No ancient maps of Korea are extant today, although several references are made to the existence of earlier maps in history books such as Kim Pu-shiks Samguk Sagi (History of the Three Kingdoms, 1145 AD.) and Monk Iryon's Samguk Yusa (Legends and History of the Three Kingdoms of Ancient Korea, c.1270 AD.).
Furthermore, these records are not very detailed as to the contents of the maps. Accordingly,y we may say that all the old maps extant in Korea were made during the Yi dynasty.
The oldest existing map of Korea is Kwon Kun's (1352-1409 AD.) Hanil Gangni Yokdae Kukdo Chido (Map of the Territories of the Old World with the Capitals of Countries in Successive Ages). Kwon Kun's map, which was completed in 1402 AD., is not only the oldest one existing today, but also indicates the nature of two other maps which are only mentioned in records: i.e., Map of the Five Provinces and Two Regions of Korea made in the Koryo dynasty and Map of the Eight Provinces of Korea made by Yi Hoe in the early days of the Yi dynasty.
Another old map of Korea, Map of the Eight Provinces, was reportedly contained in Tongguk Yoji Sangnam, (Detailed Geography of the Kingdom of the East, c.1424 AD), composed of 50 volumes, none of which remain today. However, the preface of this book is retained in Sinjong Tongguk Yoji Sungnam, a revised and supplemented edition of Tongguk Yoji Sungnam. Sinjong Tongguk Yoji Sangnam, completed in 1530 AD. and extant today with minor subsequent revisions, contains the Map of the Eight Provinces.
Another old map is Chang Sang-gi's (1678-1752 AD.) Tongguk Chido (Map of Korea), which is thought to have been influenced by Kwon Kun's method of map-making.
All versions of Chong Sang-gi's Tongguk Chido are manuscript maps consisting of a map of the whole of Korea and individual maps of the provinces. Chong Sang-gi used a scale of 100 Ii (about 40km) to one Korean foot for the plains and 120 or 130 Ii to one Korean foot for the mountainous areas.
Kim Chong-ho's Ch'onggudo (Map of Korea) and Taedongyo Chido (Atlas of the Great East Kingdom) are probably the most noteworthy old maps made in Korea before Western cartography was introduced.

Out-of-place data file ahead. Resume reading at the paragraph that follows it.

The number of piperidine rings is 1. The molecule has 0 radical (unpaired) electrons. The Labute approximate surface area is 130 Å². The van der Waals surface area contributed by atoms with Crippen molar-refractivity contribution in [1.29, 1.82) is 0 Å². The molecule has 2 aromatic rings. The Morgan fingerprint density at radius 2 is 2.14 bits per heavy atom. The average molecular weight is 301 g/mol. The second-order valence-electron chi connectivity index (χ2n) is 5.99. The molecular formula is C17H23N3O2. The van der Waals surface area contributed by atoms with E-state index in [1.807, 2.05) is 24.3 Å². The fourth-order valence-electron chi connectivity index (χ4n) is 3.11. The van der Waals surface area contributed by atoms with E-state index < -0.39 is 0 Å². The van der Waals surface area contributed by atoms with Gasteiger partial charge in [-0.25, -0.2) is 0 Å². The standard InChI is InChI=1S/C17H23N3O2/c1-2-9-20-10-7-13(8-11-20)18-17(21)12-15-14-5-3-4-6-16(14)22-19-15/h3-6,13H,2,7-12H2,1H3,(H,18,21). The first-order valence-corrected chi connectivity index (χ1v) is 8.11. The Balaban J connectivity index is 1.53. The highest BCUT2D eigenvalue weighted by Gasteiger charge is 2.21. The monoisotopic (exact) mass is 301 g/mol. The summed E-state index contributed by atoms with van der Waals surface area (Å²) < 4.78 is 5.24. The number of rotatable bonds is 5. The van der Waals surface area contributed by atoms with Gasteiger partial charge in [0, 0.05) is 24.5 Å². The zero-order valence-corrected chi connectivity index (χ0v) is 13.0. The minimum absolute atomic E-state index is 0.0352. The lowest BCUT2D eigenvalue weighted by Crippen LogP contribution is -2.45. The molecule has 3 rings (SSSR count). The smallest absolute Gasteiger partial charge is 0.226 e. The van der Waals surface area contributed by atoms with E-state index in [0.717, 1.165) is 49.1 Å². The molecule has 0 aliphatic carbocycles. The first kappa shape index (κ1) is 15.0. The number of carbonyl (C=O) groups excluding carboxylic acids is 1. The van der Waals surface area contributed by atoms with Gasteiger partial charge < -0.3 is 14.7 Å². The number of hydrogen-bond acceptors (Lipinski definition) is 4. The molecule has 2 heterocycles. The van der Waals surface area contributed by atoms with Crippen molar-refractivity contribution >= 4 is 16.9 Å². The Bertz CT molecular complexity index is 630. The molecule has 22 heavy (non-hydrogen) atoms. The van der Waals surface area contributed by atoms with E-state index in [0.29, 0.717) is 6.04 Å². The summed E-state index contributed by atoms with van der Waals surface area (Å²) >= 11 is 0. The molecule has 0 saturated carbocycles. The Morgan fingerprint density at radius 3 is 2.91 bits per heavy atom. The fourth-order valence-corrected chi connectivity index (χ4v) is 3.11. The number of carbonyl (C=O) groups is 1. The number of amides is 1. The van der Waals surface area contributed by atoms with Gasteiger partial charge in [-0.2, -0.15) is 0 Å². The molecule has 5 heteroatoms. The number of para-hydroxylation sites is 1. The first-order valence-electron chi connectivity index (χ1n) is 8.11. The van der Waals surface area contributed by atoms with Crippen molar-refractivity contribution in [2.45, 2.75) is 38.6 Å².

In 1834, there is an atlas of Korean maps which includes the author's explanatory notes, a map of various provinces in ancient Korea, a map of four provinces and the Three Han Kingdoms of Korea, and a map of the eight provinces of Korea. Kim Chong-ho, who had a precise knowledge of modern longitude and latitude, made a grid system, measuring 100 Ii for north-south and 70 Ii for east-west directions. He had the area covered by a map divided into grid sections in order to make the scale equal for all areas on the map which was presented on a single page of his atlas. However, this grid system seems to have had no relationship to the contemporary geographical longitude and latitude.
Twenty-seven years after the completion of Ch'onggudo, Kim Chong-ho published the first edition of Taedongyo Chido in 1861 in wood-block printing and the second edition in 1864.
Taedongyo Chido was later proved to be so accurate and detailed that it served as a basis for the production of 1/50,000 scale maps completed in 1920 by means of the modern triangulation method.
Extracted from"A Handbook of Korea"; published 1978; by KOIS.
Kim Jeong-ho (pen name Gosanja; 1804-1866?)
was a Korean geographer and cartographer. Beginning in 1830, Kim traveled through Korea for 30 years gathering information.
In 1864 he published a large wood-cut map, the Taedonyo Jido.
The map was drawn on a scale of 1 to 162,000. It contains more than 11,600 important pieces of information in the areas of natural, political, economic, military and cultural fields, such as mountains and mountain ranges, rivers, streams, islets, ports, sea routes, district administrative seats and their boundaries, residential districts, traffic networks, signal-fire sites, communications, walled cities, markets, storehouses, stock farms, irrigation channels and historic relics.
It consists of 22 sheets with a total area of 33 square meters and is designed to be folded for convenience and printed in quantities that made it available to the public.
It was so accurate that it provided the basis for the 1 to 50,000 scale maps produced by the modern triangulation methods in 1920. It was produced as 22 volumes containing sequential fold-out maps of the Korean peninsula.
Each plate was hand-carved from 60 double-sided tablets of the hardwood Linden Tree (Tilla amurensis).
Only 15 woodblock tablets remain in the National Museum of Korea while one piece resides in the Museum of Sungsil University. Kim Jeong-ho was able to make the Taedong yeojido, due to the support of high officials like Din Hŏn, he could gain access to the maps kept by the government as well as geographical materials in the hands of Ch'oe Hangi and Ch'oe Sŏnghwan.. After making the Taedong yŏjido, Kim started compiling the Taedong chiji (Geography of the Great East), a project which continued until the end of his life. (Han Young-woo, in Early Korean cartography, pag.85)